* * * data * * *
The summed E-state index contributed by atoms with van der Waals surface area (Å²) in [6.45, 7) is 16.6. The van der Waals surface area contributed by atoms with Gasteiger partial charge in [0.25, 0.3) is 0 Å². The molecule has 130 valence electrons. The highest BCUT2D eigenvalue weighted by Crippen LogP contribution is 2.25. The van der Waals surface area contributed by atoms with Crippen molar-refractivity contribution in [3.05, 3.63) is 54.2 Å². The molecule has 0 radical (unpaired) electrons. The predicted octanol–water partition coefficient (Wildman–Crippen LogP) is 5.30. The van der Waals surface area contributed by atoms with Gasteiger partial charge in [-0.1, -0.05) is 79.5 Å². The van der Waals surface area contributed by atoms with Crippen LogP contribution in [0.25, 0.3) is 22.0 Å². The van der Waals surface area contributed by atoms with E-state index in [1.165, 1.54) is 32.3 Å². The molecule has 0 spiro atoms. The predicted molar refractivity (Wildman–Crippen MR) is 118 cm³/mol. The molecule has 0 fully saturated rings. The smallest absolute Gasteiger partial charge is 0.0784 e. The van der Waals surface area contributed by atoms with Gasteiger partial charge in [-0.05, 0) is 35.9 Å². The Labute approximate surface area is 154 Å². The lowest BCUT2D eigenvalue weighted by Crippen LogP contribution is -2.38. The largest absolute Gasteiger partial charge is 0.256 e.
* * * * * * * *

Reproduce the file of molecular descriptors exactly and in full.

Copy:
The summed E-state index contributed by atoms with van der Waals surface area (Å²) in [6.45, 7) is 16.6. The van der Waals surface area contributed by atoms with Gasteiger partial charge in [0.25, 0.3) is 0 Å². The molecule has 130 valence electrons. The highest BCUT2D eigenvalue weighted by Crippen LogP contribution is 2.25. The van der Waals surface area contributed by atoms with Crippen molar-refractivity contribution in [3.05, 3.63) is 54.2 Å². The molecule has 0 radical (unpaired) electrons. The predicted octanol–water partition coefficient (Wildman–Crippen LogP) is 5.30. The van der Waals surface area contributed by atoms with Gasteiger partial charge in [-0.1, -0.05) is 79.5 Å². The van der Waals surface area contributed by atoms with Crippen LogP contribution in [0.25, 0.3) is 22.0 Å². The van der Waals surface area contributed by atoms with E-state index in [1.165, 1.54) is 32.3 Å². The molecule has 0 spiro atoms. The predicted molar refractivity (Wildman–Crippen MR) is 118 cm³/mol. The molecule has 0 fully saturated rings. The smallest absolute Gasteiger partial charge is 0.0784 e. The van der Waals surface area contributed by atoms with Gasteiger partial charge in [-0.05, 0) is 35.9 Å². The Labute approximate surface area is 154 Å². The lowest BCUT2D eigenvalue weighted by Crippen LogP contribution is -2.38. The largest absolute Gasteiger partial charge is 0.256 e.